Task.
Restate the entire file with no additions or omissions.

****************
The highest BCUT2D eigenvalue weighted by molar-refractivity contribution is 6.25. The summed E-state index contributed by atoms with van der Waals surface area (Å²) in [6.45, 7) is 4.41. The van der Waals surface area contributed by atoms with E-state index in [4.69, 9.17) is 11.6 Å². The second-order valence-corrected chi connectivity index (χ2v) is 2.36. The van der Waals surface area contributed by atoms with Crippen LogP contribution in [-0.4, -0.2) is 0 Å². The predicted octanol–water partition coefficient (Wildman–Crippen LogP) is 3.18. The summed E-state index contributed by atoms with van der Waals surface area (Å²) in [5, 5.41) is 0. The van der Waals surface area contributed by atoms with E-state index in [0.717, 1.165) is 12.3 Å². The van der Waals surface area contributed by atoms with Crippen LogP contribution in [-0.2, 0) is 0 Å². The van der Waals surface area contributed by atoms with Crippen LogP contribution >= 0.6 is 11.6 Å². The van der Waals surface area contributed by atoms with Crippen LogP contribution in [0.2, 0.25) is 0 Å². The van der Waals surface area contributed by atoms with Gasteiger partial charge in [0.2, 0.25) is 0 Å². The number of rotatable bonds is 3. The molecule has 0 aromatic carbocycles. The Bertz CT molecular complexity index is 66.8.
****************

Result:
The highest BCUT2D eigenvalue weighted by molar-refractivity contribution is 6.25. The summed E-state index contributed by atoms with van der Waals surface area (Å²) in [6.45, 7) is 4.41. The van der Waals surface area contributed by atoms with E-state index in [4.69, 9.17) is 11.6 Å². The second-order valence-corrected chi connectivity index (χ2v) is 2.36. The van der Waals surface area contributed by atoms with Crippen LogP contribution in [-0.4, -0.2) is 0 Å². The predicted octanol–water partition coefficient (Wildman–Crippen LogP) is 3.18. The summed E-state index contributed by atoms with van der Waals surface area (Å²) in [5, 5.41) is 0. The van der Waals surface area contributed by atoms with E-state index in [0.717, 1.165) is 12.3 Å². The van der Waals surface area contributed by atoms with Crippen LogP contribution in [-0.2, 0) is 0 Å². The van der Waals surface area contributed by atoms with Crippen LogP contribution >= 0.6 is 11.6 Å². The van der Waals surface area contributed by atoms with Crippen LogP contribution in [0.2, 0.25) is 0 Å². The van der Waals surface area contributed by atoms with Gasteiger partial charge in [0.2, 0.25) is 0 Å². The number of rotatable bonds is 3. The molecule has 0 aromatic carbocycles. The Bertz CT molecular complexity index is 66.8.